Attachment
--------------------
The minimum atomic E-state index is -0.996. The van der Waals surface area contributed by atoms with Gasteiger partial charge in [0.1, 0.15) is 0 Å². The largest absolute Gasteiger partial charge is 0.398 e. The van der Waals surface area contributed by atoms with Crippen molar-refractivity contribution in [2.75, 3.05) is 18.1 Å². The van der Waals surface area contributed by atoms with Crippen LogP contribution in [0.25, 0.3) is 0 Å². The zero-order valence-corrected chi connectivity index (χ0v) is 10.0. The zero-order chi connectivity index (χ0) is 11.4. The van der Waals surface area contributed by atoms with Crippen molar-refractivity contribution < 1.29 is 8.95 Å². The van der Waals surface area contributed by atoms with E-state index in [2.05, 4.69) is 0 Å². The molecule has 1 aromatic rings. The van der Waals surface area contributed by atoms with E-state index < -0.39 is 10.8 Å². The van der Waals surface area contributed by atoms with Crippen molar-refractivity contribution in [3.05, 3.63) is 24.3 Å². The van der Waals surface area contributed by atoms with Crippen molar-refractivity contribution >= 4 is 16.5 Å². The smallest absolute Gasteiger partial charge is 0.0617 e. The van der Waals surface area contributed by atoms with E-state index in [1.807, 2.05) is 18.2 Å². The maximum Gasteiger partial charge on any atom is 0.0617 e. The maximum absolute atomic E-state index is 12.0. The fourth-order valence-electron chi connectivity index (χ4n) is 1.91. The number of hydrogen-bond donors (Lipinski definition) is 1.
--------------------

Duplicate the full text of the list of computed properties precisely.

The minimum atomic E-state index is -0.996. The van der Waals surface area contributed by atoms with Gasteiger partial charge in [0.1, 0.15) is 0 Å². The largest absolute Gasteiger partial charge is 0.398 e. The van der Waals surface area contributed by atoms with Crippen molar-refractivity contribution in [2.75, 3.05) is 18.1 Å². The van der Waals surface area contributed by atoms with Crippen LogP contribution in [0.25, 0.3) is 0 Å². The zero-order valence-corrected chi connectivity index (χ0v) is 10.0. The zero-order chi connectivity index (χ0) is 11.4. The van der Waals surface area contributed by atoms with Crippen molar-refractivity contribution < 1.29 is 8.95 Å². The van der Waals surface area contributed by atoms with E-state index in [2.05, 4.69) is 0 Å². The molecule has 1 aromatic rings. The van der Waals surface area contributed by atoms with E-state index < -0.39 is 10.8 Å². The van der Waals surface area contributed by atoms with Crippen molar-refractivity contribution in [3.05, 3.63) is 24.3 Å². The van der Waals surface area contributed by atoms with Crippen molar-refractivity contribution >= 4 is 16.5 Å². The smallest absolute Gasteiger partial charge is 0.0617 e. The van der Waals surface area contributed by atoms with E-state index in [1.807, 2.05) is 18.2 Å². The maximum Gasteiger partial charge on any atom is 0.0617 e. The maximum absolute atomic E-state index is 12.0. The fourth-order valence-electron chi connectivity index (χ4n) is 1.91. The number of hydrogen-bond donors (Lipinski definition) is 1.